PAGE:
- How Denmark’s welfare state became a surveillance nightmare. I think a relevant question for all of us these days is, what are you doing to resist contributing to our own surveillance nightmare in the U.S.? This article provides some interesting and frightening markers. Here’s another recent piece with a chilling title “The Suspicion Machine” about machine learning AI going amok in Amsterdam. It’s important to underscore how many good things AI can do…but there are risks that the entirety of the world is discussing that are yet to be resolved and playing out before our eyes in real time at great cost to human rights and well-being.
- Making the social welfare stat fit for the future: Commission launches new EU high-level group is an overview of how the EU is exploring and planning for the future of “social care” systems evolution. I found a related piece by the International Labor Organization regarding: Care work and care jobs for the future of decent work which is an extensive global exploration of the future of equitable work in care spaces. These are vitally important and urgent underpinnings of the future of social welfare.
The future of racism, antiracism and other isms
- Very important new article called Against Predictive Optimization, the authors argue that this particular type of automated decision making that is billed as “accurate, fair and efficient” but that historically has been far from so. They suggest that it is possible to overcome these shortcomings but “any application of predictive optimization should be considered illegitimate by default unless the developer justifies how it avoids these flaws.” They analyze the types of spaces where these technologies are used in including pretrial settings, child welfare, the workplace, schools, credit evaluations, suicide risk, medical settings, and life insurance. This is an important read. I challenge all my social work colleagues to explore what automated decision making tools are prevalent in your settings and interrogate them using some of the ideas that are represented in this piece.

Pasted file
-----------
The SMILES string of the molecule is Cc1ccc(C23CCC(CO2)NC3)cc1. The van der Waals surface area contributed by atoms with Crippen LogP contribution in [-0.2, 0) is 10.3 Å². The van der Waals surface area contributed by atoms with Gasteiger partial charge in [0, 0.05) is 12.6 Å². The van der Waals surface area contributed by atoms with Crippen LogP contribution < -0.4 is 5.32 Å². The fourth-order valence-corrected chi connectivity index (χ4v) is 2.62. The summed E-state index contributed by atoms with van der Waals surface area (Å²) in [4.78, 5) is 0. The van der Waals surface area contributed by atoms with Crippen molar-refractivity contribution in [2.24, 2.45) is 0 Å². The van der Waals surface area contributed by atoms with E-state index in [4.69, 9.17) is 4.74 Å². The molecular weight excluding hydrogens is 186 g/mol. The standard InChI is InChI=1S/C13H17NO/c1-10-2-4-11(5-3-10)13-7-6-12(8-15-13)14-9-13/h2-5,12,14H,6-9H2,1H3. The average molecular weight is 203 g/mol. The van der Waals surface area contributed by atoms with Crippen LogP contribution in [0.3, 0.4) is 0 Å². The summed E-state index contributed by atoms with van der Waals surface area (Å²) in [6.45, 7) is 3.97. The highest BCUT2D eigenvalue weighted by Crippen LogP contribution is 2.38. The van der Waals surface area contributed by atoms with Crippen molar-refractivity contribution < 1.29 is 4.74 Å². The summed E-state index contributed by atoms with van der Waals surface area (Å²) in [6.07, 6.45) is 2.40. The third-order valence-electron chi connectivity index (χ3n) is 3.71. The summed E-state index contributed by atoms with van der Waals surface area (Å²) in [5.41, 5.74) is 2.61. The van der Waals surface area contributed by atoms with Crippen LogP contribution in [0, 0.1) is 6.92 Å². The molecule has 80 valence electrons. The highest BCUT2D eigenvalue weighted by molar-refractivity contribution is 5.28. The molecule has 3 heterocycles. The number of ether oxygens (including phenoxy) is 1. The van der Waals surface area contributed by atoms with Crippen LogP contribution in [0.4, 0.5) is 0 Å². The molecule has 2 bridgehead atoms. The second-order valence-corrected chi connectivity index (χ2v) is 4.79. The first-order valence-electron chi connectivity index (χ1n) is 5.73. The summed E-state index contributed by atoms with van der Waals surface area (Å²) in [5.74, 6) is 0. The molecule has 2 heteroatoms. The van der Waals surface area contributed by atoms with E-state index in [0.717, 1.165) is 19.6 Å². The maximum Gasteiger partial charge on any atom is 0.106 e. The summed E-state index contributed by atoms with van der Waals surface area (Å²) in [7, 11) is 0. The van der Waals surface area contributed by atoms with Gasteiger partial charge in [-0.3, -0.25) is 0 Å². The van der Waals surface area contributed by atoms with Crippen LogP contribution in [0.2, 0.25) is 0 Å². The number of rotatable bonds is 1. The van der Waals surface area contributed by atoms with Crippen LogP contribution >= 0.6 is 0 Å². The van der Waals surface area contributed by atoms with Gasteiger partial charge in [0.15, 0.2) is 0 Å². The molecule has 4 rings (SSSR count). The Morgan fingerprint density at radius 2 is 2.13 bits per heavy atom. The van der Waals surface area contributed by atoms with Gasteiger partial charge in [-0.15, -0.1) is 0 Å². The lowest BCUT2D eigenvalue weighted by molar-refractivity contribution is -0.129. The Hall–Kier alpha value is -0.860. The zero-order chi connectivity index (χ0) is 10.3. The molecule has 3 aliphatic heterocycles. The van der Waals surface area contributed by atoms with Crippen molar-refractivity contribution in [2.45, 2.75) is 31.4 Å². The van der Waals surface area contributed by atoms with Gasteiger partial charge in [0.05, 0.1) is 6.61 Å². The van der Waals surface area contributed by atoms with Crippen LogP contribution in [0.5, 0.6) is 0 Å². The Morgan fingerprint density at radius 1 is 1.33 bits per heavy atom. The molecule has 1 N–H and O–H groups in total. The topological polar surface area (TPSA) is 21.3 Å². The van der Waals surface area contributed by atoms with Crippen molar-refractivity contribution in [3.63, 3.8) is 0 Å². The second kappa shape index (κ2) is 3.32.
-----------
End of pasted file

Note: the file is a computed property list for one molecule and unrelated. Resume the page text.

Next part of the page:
- Learn about San Francisco’s remarkable move towards reparations towards Black residents of the city. These are important steps and dialogues towards an anti-racist future.
- Ran across this helpful and disturbing bibliography by scholars Dr. Darius Green and Gene Dockery generously shared online called “Cyberracism.” Worth a look. Technology is abundant in places where racism persists and mutates – fortunately there are brilliant folks working on this every day. Social work needs to be active, engaged and leading in this space.
- Really fun comic about the work of Dr. Joy Buolamwini and her work with the Algorithmic Justice League fighting bias in AI.
The future of professions
- Regular readers of this blog will recall that a few year ago, I got to attend the “Exponential Medicine” conference which was a life changing experience. I wrote about it here. This year’ conference is going on now (the first one since coming back from the pandemic), and you can glance at the agenda here. The conference has changed its name to “Next Med Health.” Many of the sessions are available on YouTube – and these sessions bring some of the brightest minds in the world together to explore the future of medicine -and the ways that doctors and nurses will be working. Ideas explored in these spaces have many implications for what social workers of the future will do and how we will operate. There are many mind-bending sessions.
- DoNotPay, the “Robot Lawyer” is being Sued. In a not surprising sign of the times…we are not exactly settled in the ways in which robot professionals will be operating in the future of our shared world.
- Almost half of all public health workers left their jobs over the past year. Not a lot needs to be said here, but it boggles the mind to think about the increasing needs ahead with the potential of a decreasing health workforce. This is deeply concerning for the future of our health systems. I don’t believe I’ve seen numbers on how many social workers have left the workforce…but I’m scanning. If anyone knows, please do share.
- What are the artists doing? This is a question I ALWAYS ask in any foresight work I engage in. Artists so often are messengers reflecting worlds ahead. Here’s an overview of an emerging project exploring AI and responsible design (sponsored by Mozilla). Worth a look.
- What’s on my bookshelf right now? I keep gathering some great titles…looking forward to diving in soon and will provide some reviews in the coming year.